The electrocardiogram (ECG) is most often used in clinical and hospital settings for diagnosis and prognosis, but it is also used for systematic population studies and clinical trials where a repeatable, valid, and quantitative method is required for classification of ECG findings related to disease. Useful classification depends, in turn, on standardized methods of acquiring the data, on mounting (sampling), and on efficient and effective reading and measurement of the ECG.
This new edition of the classic reference Minnesota Manual of Electrocardiographic Findings has been prompted by the continuous refinements and extensions to the Minnesota Code that allow a greater range of abnormalities to be coded; there are even clearer means of demonstrating correct and standardized methods of measurements, which are incorporated into this extensively revised second edition; some minor coding rules have been changed; and now the use of the code has been greatly expanded and is used in countless epidemiologic studies and clinical trials worldwide.
While the contents of the coding chapters of this manual need not be mastered in one reading, the manual should be used as a reference when there is doubt about how to measure a particular wave form. The manual should be an important addition to the libraries of electrocardiographers, all clinical trialists and experienced investigators to teach measurement and coding of ECGs. The information contained within these pages is also key reading for all trainee physicians in internal medicine and cardiology, and nurses, technicians and other professionals involved in the management of patients needing ECG evaluation.
Written for: Cardiologists specializing in electrophysiology, academic cardiology departments, cardiovascular epidemiologists, medical libraries
Table of contents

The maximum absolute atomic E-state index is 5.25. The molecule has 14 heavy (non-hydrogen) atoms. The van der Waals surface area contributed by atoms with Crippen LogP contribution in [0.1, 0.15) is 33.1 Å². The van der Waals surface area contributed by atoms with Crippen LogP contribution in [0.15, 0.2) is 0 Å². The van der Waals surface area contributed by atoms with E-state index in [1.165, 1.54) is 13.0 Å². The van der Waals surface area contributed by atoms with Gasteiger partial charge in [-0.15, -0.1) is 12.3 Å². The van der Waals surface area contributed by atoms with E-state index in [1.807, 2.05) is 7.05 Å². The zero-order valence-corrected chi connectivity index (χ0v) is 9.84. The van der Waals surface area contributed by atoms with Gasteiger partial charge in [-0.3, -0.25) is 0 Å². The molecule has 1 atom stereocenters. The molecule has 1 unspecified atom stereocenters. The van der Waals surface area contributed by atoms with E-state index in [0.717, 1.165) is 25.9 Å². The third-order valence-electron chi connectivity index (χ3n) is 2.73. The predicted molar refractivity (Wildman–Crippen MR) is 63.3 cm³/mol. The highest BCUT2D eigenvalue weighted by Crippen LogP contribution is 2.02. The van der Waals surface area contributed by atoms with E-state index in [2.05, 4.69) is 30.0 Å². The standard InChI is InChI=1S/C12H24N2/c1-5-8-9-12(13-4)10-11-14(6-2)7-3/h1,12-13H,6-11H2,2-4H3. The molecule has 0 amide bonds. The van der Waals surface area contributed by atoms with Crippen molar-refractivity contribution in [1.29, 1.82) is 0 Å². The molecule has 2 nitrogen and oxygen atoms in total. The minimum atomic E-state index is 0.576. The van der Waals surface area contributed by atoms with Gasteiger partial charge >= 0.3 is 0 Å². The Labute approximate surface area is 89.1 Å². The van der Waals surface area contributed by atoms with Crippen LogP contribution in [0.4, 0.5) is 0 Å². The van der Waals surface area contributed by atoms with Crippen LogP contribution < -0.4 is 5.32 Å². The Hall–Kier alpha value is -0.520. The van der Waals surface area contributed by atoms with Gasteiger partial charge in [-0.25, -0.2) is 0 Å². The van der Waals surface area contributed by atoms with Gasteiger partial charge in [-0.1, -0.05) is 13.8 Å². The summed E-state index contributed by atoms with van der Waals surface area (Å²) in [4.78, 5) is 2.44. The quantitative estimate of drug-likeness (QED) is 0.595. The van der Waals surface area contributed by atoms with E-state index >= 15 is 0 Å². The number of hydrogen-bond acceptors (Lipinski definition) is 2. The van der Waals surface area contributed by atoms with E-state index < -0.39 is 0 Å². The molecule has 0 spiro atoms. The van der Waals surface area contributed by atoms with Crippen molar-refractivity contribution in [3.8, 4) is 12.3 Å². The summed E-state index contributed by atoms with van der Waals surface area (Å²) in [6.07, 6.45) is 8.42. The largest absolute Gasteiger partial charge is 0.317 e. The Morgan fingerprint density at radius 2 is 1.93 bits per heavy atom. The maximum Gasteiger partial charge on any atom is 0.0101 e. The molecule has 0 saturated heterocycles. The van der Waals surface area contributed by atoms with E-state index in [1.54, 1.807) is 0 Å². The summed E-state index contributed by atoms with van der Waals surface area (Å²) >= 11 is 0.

Preface for the second edition.- Preface for the first edition.- Acknowledgments.- 1 What is the Electrocardiogram or ECG? The Electricity Part of the ECG.- 2 ECG Leads Bipolar Limb Leads (I, II, III) / Unipolar Limb Leads (aVR, aVL, aVF) / Chest Leads (V1, V2, V3, V4, V5, V6).- 3 Measuring Devices Recording Paper Grid / Measuring Loupe / Plastic Ruler / Calibration Deflection / Beats to Be Measured / Mathematical Symbols.- 4 Q-QS Waves (1-Codes).- 5 Frontal Plane QRS Axis (2-Codes).- 6 High R-Waves (3-Codes).- 7 ST Segment Depression (4-Codes) and Negative T-Waves (5-Codes).- 8 Atrioventricular (A-V) Conduction Defects (6-Codes).- 9 Intraventricular Conduction Defects (7-Codes).- 10 Arrhythmias (8-Codes).- 11 Miscellaneous Codes (9-Codes).- 12 Exact Measurements Frontal Plane QRS Axis / Amplitude Measurements / Q-X, Q-T Intervals.- 13 Coding the Whole ECG Coding Hierarchy / Data Recording.- 14 ECG Data Acquisition Procedures and Maintenance of Recording Quality including Technician Training Twelve-Lead Rest ECG Using Single Channel Recorder / Twelve-Lead ECG Using Multichannel Recorder / Minimizing Biologic Variability.- 15 Criteria for Significant ECG Pattern Change.- 16 ECG Indices That Add to Independent Prognostication for Cardiovascular Disease Outcomes.- 17 Quality Control of Visual and Electronic Coding.- Appendix I Minnesota Code 2009 Q and QS Patterns / QRS Axis Deviation / High Amplitude R-Waves / ST Junction (J) and Segment Depression / T-Wave Items / A-V Conduction Defect / Ventricular Conduction Defect / Arrhythmias / ST Segment Elevation / Miscellaneous Items / Incompatible Codes .- Appendix II Novacode and Minnesota Code Equivalents.- Appendix III Major and Minor ECG Abnormalities for Population Comparisons with Minnesota Code and Novacode Equivalents